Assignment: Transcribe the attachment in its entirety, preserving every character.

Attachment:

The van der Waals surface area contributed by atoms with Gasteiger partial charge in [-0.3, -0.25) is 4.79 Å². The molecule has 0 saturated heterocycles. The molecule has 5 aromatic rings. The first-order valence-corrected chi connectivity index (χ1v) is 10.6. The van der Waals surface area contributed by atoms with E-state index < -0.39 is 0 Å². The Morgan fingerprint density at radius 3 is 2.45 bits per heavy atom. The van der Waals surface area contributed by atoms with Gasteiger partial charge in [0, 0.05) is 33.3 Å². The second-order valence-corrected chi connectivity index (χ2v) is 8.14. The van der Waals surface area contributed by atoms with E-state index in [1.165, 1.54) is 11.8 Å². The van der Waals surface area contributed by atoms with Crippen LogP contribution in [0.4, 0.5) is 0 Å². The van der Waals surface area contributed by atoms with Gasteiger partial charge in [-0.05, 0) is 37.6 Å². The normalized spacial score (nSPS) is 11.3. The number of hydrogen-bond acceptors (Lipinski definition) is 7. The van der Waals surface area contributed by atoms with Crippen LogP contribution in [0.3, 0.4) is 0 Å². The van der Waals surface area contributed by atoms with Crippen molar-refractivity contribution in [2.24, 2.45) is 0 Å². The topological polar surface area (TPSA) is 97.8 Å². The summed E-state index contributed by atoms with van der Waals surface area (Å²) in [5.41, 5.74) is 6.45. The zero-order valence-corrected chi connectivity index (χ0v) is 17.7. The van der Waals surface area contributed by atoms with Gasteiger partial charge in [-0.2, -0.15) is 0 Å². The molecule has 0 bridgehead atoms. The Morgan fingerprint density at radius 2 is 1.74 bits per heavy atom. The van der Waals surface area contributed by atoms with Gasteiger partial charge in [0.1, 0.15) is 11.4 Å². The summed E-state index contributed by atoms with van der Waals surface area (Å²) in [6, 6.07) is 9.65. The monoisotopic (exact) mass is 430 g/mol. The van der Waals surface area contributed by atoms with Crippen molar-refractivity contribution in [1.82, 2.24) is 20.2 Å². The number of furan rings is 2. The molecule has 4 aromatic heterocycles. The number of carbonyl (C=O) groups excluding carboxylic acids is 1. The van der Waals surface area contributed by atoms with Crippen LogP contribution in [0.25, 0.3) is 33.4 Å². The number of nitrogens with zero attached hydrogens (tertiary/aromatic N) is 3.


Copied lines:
The van der Waals surface area contributed by atoms with Gasteiger partial charge in [-0.3, -0.25) is 4.79 Å². The molecule has 0 saturated heterocycles. The molecule has 5 aromatic rings. The first-order valence-corrected chi connectivity index (χ1v) is 10.6. The van der Waals surface area contributed by atoms with E-state index < -0.39 is 0 Å². The Morgan fingerprint density at radius 3 is 2.45 bits per heavy atom. The van der Waals surface area contributed by atoms with Gasteiger partial charge in [0, 0.05) is 33.3 Å². The second-order valence-corrected chi connectivity index (χ2v) is 8.14. The van der Waals surface area contributed by atoms with E-state index in [1.165, 1.54) is 11.8 Å². The van der Waals surface area contributed by atoms with Crippen LogP contribution in [0.4, 0.5) is 0 Å². The van der Waals surface area contributed by atoms with Gasteiger partial charge in [-0.05, 0) is 37.6 Å². The normalized spacial score (nSPS) is 11.3. The number of hydrogen-bond acceptors (Lipinski definition) is 7. The van der Waals surface area contributed by atoms with Crippen LogP contribution in [0.3, 0.4) is 0 Å². The van der Waals surface area contributed by atoms with Crippen molar-refractivity contribution in [2.24, 2.45) is 0 Å². The topological polar surface area (TPSA) is 97.8 Å². The summed E-state index contributed by atoms with van der Waals surface area (Å²) in [5.41, 5.74) is 6.45. The zero-order valence-corrected chi connectivity index (χ0v) is 17.7. The van der Waals surface area contributed by atoms with Gasteiger partial charge in [-0.2, -0.15) is 0 Å². The molecule has 0 bridgehead atoms. The Morgan fingerprint density at radius 2 is 1.74 bits per heavy atom. The van der Waals surface area contributed by atoms with Gasteiger partial charge in [0.1, 0.15) is 11.4 Å². The summed E-state index contributed by atoms with van der Waals surface area (Å²) in [6, 6.07) is 9.65. The monoisotopic (exact) mass is 430 g/mol. The van der Waals surface area contributed by atoms with Crippen molar-refractivity contribution in [1.82, 2.24) is 20.2 Å². The number of furan rings is 2. The molecule has 4 aromatic heterocycles. The number of carbonyl (C=O) groups excluding carboxylic acids is 1. The van der Waals surface area contributed by atoms with Crippen LogP contribution in [0.25, 0.3) is 33.4 Å². The number of nitrogens with zero attached hydrogens (tertiary/aromatic N) is 3.